Most of you have probably been following the recent actions of Congress related to our Federal budget debates and the near government shutdowns. I imagine you are also aware that a $400 billion budget deal made its way through Congress and was signed by President Trump on February 9 breaking through prior spending caps and suspending the debt limit for a year. What you might not be aware of is that this whopping 652-page document includes some very welcome tax news. Of significant interest to the architectural and engineering industry is the one-year extension of the Energy-Efficient Commercial Building Deduction (Section 179D). This deduction has brought considerable tax savings to firm’s who perform design work for governmental agencies.
What is the 179D Deduction?
The Energy Policy Act (EPAct) was designed to encourage investment in energy-saving initiatives by providing special deductions for firms working on government-owned or leased buildings. The available deduction is up to $1.80 per square foot for commercial buildings that have installed energy-efficient lighting, HVAC, or building envelope and allows the governmental entity to assign the deduction to the person primarily responsible for performing the design work.
The definition of a government building is a building owned or operated or leased by a federal, state or local government authority or agency. Projects may be for new construction or a retrofit of an existing building. Previously, the projects needed to be completed and placed in service between January 1, 2006, and December 31, 2016. Projects must meet Federal standards, which many local building codes already require. The recently enacted budget act extends the provision to include projects completed and placed in service through December 31, 2017.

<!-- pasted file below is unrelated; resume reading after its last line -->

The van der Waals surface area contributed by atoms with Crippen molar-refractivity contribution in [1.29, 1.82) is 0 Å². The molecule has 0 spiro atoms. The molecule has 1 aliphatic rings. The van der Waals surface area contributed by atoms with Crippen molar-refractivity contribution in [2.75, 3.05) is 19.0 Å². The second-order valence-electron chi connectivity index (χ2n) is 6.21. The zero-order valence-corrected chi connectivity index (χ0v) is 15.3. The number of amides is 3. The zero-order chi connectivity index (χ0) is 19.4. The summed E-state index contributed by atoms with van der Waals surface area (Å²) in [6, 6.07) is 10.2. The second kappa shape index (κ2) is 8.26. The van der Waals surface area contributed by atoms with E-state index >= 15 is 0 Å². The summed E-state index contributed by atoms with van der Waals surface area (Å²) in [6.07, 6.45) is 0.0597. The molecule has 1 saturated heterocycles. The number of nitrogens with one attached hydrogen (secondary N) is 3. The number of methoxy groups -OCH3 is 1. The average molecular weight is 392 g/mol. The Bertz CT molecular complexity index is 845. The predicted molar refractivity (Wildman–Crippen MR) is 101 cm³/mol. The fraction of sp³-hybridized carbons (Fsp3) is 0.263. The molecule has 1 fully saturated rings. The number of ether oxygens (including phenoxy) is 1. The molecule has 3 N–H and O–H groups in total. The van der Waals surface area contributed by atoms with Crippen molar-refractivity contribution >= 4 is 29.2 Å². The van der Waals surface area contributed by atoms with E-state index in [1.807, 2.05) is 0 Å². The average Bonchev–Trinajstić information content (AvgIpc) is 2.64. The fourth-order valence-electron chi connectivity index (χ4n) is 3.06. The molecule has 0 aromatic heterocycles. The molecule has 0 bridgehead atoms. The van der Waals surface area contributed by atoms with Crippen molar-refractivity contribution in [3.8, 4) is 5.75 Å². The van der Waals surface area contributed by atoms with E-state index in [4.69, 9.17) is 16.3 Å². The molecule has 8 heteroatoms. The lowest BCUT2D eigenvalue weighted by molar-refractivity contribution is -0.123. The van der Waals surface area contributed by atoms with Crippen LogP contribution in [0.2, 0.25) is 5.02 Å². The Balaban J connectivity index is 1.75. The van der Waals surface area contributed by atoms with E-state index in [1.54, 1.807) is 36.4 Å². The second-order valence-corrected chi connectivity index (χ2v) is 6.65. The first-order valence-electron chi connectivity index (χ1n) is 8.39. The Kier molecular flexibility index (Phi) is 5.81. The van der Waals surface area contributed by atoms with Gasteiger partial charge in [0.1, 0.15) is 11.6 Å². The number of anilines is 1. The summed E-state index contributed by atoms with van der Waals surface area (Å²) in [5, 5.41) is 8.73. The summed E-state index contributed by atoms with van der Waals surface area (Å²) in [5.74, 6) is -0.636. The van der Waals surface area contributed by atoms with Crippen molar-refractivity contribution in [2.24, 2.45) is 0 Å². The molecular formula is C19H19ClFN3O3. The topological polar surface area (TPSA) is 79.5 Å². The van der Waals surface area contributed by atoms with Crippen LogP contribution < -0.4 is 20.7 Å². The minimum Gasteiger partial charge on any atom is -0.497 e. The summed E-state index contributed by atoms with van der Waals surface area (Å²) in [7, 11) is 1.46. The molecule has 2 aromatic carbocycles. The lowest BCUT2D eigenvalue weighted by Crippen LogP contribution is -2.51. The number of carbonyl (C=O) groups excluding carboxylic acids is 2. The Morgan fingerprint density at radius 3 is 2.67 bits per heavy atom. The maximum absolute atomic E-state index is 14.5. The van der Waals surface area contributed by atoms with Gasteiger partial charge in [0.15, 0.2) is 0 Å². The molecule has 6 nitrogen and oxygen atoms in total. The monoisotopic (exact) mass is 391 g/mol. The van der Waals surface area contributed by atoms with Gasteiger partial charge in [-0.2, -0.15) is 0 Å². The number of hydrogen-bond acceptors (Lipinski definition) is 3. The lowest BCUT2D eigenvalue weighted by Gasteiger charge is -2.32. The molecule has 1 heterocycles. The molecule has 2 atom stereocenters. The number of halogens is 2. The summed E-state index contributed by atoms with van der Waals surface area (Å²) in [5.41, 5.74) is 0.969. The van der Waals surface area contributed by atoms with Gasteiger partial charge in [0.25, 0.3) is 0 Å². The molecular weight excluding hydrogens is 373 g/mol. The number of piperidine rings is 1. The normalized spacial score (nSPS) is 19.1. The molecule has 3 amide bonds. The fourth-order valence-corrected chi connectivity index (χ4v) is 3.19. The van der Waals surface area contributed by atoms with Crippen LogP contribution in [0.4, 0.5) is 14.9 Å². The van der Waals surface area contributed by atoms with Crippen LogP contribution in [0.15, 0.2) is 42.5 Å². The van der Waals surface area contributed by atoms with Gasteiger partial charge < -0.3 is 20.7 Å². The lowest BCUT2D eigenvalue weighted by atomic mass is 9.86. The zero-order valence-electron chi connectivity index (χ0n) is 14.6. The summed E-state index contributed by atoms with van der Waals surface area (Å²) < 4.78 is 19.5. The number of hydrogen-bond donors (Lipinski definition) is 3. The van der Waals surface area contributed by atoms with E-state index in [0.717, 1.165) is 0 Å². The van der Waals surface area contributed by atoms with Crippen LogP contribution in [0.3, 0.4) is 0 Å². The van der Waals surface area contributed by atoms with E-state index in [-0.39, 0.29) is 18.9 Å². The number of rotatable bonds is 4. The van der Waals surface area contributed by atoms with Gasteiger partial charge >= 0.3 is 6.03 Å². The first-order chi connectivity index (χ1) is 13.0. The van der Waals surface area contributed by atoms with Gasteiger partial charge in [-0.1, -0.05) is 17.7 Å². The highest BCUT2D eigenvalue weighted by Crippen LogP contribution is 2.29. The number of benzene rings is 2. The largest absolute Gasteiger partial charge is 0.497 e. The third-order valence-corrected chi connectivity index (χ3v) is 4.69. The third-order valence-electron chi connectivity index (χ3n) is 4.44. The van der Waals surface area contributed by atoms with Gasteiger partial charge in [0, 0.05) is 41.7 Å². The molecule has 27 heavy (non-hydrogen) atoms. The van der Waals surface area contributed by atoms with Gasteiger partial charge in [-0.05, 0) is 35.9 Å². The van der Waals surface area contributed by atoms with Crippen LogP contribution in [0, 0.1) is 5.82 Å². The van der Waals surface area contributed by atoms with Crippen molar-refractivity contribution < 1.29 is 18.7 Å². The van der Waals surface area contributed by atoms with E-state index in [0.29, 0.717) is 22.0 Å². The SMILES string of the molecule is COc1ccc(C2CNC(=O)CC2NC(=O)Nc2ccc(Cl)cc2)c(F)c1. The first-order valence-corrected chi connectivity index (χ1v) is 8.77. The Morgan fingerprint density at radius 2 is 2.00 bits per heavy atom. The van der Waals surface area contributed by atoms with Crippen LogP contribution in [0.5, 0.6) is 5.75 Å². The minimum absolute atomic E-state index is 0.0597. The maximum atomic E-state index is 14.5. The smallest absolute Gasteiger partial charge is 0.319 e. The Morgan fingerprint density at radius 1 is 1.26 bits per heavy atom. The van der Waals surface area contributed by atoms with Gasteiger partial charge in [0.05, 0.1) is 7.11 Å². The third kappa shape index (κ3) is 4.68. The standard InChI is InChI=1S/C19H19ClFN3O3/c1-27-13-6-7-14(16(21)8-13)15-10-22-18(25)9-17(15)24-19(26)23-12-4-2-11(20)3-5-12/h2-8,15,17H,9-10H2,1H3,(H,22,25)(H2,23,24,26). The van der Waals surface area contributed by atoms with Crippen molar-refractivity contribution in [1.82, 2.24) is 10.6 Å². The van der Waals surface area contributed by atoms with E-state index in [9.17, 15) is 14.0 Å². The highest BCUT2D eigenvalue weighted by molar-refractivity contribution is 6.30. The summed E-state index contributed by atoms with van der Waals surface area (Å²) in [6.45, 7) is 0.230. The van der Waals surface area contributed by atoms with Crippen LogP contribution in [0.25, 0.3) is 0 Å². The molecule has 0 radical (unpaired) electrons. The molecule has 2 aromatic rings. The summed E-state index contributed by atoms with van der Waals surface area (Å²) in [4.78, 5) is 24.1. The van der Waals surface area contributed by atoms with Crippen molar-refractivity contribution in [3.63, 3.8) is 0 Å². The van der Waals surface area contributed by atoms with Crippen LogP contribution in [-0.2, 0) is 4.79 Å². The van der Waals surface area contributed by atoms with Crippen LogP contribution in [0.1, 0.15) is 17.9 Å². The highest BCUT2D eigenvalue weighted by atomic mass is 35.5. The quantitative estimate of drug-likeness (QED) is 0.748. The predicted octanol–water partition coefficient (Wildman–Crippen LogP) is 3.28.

What Should I Do Now?
If you completed projects for governmental units during 2017, the time to take action and capture these tax savings is NOW. First, the governmental unit must provide the designer with an allocation letter permitting them to take the deduction. The energy efficiency is then certified by an independent engineer using an IRS-approved software.
There are two opportunities to claim the deduction. First, on projects completed in 2017, you may claim the deduction on your originally filed 2017 return and second for projects completed from 2014 to 2016, you may file an amended return assuming no other designer has claimed the deduction. It’s important to note that designers working on the same project can share the deduction. The key, however, is to act now – the opportunity to amend 2014 returns could expire as early as March 15, 2018.
We recommend that firms be proactive and obtain allocation letters for projects with expected completion dates beyond 2017 assuming provisions will be extended again. With tax time upon us, if you find yourself in need of assistance to swiftly coordinate these deductions, please reach out to me today to discuss your options.